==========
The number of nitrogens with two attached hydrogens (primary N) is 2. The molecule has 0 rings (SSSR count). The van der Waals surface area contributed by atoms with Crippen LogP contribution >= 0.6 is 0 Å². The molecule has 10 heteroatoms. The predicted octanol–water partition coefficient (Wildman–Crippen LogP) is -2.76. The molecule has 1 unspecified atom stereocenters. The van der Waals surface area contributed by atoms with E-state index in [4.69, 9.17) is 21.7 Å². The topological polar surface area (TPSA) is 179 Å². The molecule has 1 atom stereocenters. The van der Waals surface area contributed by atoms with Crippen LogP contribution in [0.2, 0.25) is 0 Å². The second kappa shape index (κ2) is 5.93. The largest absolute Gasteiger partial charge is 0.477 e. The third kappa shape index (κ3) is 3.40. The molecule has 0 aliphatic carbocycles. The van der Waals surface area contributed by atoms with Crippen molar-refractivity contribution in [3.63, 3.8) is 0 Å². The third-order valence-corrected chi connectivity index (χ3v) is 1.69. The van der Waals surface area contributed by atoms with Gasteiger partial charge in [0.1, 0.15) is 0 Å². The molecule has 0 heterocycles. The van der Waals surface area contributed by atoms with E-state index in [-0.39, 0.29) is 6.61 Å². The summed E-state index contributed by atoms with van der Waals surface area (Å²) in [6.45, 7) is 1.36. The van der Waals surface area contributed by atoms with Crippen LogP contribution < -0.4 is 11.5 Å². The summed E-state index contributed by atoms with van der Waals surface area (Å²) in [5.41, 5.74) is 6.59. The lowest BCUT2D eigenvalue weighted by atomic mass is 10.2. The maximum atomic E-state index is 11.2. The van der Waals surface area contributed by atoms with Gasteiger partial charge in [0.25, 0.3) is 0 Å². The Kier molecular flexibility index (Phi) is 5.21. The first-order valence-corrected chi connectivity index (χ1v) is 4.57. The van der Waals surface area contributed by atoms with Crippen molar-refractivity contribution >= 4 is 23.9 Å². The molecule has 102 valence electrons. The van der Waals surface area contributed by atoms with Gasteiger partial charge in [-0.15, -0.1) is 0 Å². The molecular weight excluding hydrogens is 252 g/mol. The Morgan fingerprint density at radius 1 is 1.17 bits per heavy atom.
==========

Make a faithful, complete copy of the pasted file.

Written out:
The number of nitrogens with two attached hydrogens (primary N) is 2. The molecule has 0 rings (SSSR count). The van der Waals surface area contributed by atoms with Crippen LogP contribution >= 0.6 is 0 Å². The molecule has 10 heteroatoms. The predicted octanol–water partition coefficient (Wildman–Crippen LogP) is -2.76. The molecule has 1 unspecified atom stereocenters. The van der Waals surface area contributed by atoms with E-state index in [4.69, 9.17) is 21.7 Å². The topological polar surface area (TPSA) is 179 Å². The molecule has 1 atom stereocenters. The van der Waals surface area contributed by atoms with Crippen LogP contribution in [0.2, 0.25) is 0 Å². The second kappa shape index (κ2) is 5.93. The largest absolute Gasteiger partial charge is 0.477 e. The third kappa shape index (κ3) is 3.40. The molecule has 0 aliphatic carbocycles. The van der Waals surface area contributed by atoms with Crippen molar-refractivity contribution in [3.63, 3.8) is 0 Å². The third-order valence-corrected chi connectivity index (χ3v) is 1.69. The van der Waals surface area contributed by atoms with Gasteiger partial charge in [0.1, 0.15) is 0 Å². The molecule has 0 heterocycles. The van der Waals surface area contributed by atoms with E-state index in [-0.39, 0.29) is 6.61 Å². The summed E-state index contributed by atoms with van der Waals surface area (Å²) in [6.45, 7) is 1.36. The van der Waals surface area contributed by atoms with Crippen LogP contribution < -0.4 is 11.5 Å². The summed E-state index contributed by atoms with van der Waals surface area (Å²) in [5.41, 5.74) is 6.59. The lowest BCUT2D eigenvalue weighted by atomic mass is 10.2. The maximum atomic E-state index is 11.2. The van der Waals surface area contributed by atoms with Gasteiger partial charge in [0.25, 0.3) is 0 Å². The Kier molecular flexibility index (Phi) is 5.21. The first-order valence-corrected chi connectivity index (χ1v) is 4.57. The van der Waals surface area contributed by atoms with Crippen molar-refractivity contribution >= 4 is 23.9 Å². The molecule has 102 valence electrons. The van der Waals surface area contributed by atoms with Gasteiger partial charge in [-0.15, -0.1) is 0 Å². The molecular weight excluding hydrogens is 252 g/mol. The Morgan fingerprint density at radius 1 is 1.17 bits per heavy atom.